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Vespa GTS, now sourced from Vietnam, changes pricing

So, how much are the GTS 300 and the GTS 150 now?

A car or a Vespa? Decisions, decisions. PHOTO BY VERNON B. SARNE

To the delight of two-wheel travelers in the country, this past weekend was a time for new motorcycles arriving on our shores. Just a couple of hours after Honda Philippines had formally introduced its new line of big bikes, it was Vespa Philippines’ turn to launch Vietnam-made GTS models (the GTS 150 and the GTS 300).

A popular scooter first released globally in 2005, the GTS is a sought-after model among Filipino Vespa enthusiasts. And now, just because the units will be sourced from our neighbor in Southeast Asia, pricing has changed compared to the previous stock the local distributor was selling.

The Vespa GTS: unpretentious, spunky, quick. PHOTO FROM VESPA

The GTS 300—powered by a 278cc Quasar single-cylinder, four-stroke engine—is now P20,000 cheaper. From its earlier price of P365,000, the GTS 300 now sells for just P345,000. And to sweeten the deal even further, Vespa Philippines is throwing in P20,000 worth of freebies (possibly in the form of accessories).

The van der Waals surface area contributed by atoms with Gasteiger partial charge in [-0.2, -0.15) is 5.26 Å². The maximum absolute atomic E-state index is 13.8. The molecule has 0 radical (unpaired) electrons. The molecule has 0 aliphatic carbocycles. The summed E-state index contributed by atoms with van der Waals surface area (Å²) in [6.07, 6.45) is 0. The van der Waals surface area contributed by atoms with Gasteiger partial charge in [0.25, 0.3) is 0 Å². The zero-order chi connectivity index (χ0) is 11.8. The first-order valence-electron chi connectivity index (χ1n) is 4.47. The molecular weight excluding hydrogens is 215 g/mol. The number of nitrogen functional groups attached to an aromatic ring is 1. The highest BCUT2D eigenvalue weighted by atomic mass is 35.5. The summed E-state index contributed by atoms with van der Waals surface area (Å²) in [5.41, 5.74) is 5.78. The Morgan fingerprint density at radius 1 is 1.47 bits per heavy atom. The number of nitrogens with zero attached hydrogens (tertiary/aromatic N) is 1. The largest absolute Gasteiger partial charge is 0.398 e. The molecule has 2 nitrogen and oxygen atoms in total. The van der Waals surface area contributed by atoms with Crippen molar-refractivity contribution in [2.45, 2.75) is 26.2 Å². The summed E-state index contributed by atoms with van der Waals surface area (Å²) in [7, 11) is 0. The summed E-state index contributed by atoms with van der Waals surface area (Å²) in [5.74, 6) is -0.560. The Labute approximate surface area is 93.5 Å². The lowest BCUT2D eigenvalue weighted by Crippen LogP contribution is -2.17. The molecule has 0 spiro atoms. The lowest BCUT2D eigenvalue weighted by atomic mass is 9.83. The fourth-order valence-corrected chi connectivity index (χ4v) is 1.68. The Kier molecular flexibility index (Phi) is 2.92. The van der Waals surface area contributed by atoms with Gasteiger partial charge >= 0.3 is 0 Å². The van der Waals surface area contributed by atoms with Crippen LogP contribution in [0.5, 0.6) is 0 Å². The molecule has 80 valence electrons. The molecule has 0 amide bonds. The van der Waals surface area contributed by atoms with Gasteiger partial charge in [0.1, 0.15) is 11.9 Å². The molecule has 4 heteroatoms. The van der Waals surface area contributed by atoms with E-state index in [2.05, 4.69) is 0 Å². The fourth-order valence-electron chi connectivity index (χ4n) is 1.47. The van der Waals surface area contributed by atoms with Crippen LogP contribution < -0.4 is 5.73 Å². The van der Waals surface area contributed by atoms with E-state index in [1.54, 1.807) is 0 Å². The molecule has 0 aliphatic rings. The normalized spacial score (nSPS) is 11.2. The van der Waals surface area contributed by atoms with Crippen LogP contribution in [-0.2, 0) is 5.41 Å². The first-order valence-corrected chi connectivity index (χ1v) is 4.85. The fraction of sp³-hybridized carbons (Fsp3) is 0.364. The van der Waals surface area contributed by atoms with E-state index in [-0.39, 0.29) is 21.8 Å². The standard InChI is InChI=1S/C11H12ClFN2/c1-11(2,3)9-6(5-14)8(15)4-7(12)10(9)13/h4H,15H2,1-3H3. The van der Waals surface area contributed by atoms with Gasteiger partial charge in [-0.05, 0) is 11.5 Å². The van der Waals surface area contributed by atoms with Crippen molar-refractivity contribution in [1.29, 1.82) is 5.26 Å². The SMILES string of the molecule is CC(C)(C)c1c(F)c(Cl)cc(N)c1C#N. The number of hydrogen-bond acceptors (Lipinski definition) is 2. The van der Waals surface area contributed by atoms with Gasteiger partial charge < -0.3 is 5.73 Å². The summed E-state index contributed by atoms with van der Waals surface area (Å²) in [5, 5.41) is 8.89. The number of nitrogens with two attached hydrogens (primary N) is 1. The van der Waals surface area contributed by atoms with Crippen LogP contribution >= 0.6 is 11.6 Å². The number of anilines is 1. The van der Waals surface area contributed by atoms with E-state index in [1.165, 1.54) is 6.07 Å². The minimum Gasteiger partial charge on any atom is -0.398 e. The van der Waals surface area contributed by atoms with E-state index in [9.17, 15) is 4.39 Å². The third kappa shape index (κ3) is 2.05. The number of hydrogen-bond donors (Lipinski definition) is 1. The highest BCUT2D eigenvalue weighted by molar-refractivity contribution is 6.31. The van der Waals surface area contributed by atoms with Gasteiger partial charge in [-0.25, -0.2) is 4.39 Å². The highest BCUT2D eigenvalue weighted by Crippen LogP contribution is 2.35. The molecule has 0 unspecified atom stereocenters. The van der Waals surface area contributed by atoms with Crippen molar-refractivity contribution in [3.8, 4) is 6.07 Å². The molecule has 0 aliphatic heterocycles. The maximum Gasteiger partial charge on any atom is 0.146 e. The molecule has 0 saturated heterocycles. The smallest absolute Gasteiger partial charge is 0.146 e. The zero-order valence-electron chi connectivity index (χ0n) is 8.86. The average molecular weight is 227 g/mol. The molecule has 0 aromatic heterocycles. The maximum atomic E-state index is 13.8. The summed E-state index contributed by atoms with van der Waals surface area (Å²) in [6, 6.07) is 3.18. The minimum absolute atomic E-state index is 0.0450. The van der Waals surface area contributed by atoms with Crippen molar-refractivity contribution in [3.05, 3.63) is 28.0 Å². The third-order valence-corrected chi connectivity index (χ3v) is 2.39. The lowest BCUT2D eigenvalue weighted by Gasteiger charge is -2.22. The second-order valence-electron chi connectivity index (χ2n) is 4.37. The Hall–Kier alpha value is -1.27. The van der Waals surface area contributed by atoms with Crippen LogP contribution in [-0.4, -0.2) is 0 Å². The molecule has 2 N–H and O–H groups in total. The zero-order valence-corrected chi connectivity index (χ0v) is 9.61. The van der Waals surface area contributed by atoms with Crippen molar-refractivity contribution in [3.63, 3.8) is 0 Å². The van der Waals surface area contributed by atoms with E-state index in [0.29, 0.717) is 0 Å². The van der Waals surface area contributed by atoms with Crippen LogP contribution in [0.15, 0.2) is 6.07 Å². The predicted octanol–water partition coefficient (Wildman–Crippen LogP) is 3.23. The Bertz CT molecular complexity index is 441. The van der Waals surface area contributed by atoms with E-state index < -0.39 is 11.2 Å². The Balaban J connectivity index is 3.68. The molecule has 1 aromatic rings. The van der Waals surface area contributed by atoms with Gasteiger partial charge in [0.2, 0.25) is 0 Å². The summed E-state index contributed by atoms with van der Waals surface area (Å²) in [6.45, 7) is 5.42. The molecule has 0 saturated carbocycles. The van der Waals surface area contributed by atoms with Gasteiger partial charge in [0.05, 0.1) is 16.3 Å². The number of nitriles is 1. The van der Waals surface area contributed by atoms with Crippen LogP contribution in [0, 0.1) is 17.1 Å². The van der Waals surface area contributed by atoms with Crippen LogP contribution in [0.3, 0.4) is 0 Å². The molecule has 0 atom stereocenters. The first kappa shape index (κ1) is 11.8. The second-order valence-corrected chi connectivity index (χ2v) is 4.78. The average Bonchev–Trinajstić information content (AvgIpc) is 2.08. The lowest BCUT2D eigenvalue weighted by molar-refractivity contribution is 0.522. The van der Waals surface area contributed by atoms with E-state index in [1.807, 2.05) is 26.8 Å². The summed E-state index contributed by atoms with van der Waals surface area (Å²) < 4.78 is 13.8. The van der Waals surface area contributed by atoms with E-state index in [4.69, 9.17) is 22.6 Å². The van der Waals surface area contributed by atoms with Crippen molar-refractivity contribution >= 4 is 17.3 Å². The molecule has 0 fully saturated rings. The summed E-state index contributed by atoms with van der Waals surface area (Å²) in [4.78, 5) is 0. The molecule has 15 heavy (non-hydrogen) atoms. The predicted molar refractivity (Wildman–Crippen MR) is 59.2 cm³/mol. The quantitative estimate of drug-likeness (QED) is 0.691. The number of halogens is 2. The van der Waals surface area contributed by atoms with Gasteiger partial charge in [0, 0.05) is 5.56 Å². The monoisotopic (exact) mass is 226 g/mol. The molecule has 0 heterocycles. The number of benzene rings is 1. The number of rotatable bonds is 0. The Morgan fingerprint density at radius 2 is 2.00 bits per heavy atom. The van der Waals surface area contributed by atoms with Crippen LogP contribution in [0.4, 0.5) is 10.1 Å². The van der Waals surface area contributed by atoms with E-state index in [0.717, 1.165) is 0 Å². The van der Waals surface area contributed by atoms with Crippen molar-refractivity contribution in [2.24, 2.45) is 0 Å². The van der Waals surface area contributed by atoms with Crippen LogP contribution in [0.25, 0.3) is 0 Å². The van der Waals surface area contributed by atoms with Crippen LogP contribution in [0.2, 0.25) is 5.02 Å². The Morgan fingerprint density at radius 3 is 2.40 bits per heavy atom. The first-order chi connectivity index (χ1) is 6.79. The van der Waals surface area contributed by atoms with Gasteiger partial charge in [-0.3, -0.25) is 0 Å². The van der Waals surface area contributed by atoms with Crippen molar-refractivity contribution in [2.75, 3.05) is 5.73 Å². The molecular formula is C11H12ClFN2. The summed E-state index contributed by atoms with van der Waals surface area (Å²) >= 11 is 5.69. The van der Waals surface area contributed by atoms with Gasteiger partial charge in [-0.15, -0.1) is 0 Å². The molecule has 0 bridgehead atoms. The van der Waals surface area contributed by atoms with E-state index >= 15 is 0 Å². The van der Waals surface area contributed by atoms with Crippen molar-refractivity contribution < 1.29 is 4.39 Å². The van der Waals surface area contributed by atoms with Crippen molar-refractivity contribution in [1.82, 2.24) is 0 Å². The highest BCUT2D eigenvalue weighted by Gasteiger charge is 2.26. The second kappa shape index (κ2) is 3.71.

Meanwhile, the GTS 150—equipped with a 155cc single-cylinder, four-stroke engine—has actually become more expensive, from P205,000 to P245,000. We can only hazard a guess as to why this is so, and that’s presumably because the GTS 300 was imported from Italy in the past, while the GTS 150 came from another Asian manufacturing facility that was closer to our borders than Vietnam is.

Anyway, in case you’re interested to check out these GTS models from Vietnam, you may do so at the Vespa showrooms located at 26th Street corner 5th Avenue in Bonifacio Global City, and 324 Ortigas Avenue in North Greenhills. With Metro Manila traffic almost grinding to a halt now, a Vespa scooter might be your best bet for motoring survival in the coming years.



Vernon B. Sarne

Vernon is the founder and editor-in-chief of VISOR. He has been an automotive journalist for 24 years. He became one by serendipity, walking into the office of a small publishing company and applying for a position he had no idea was for a local car magazine. The rest, as they say, is rock and roll. He writes the column ‘Spoiler’.



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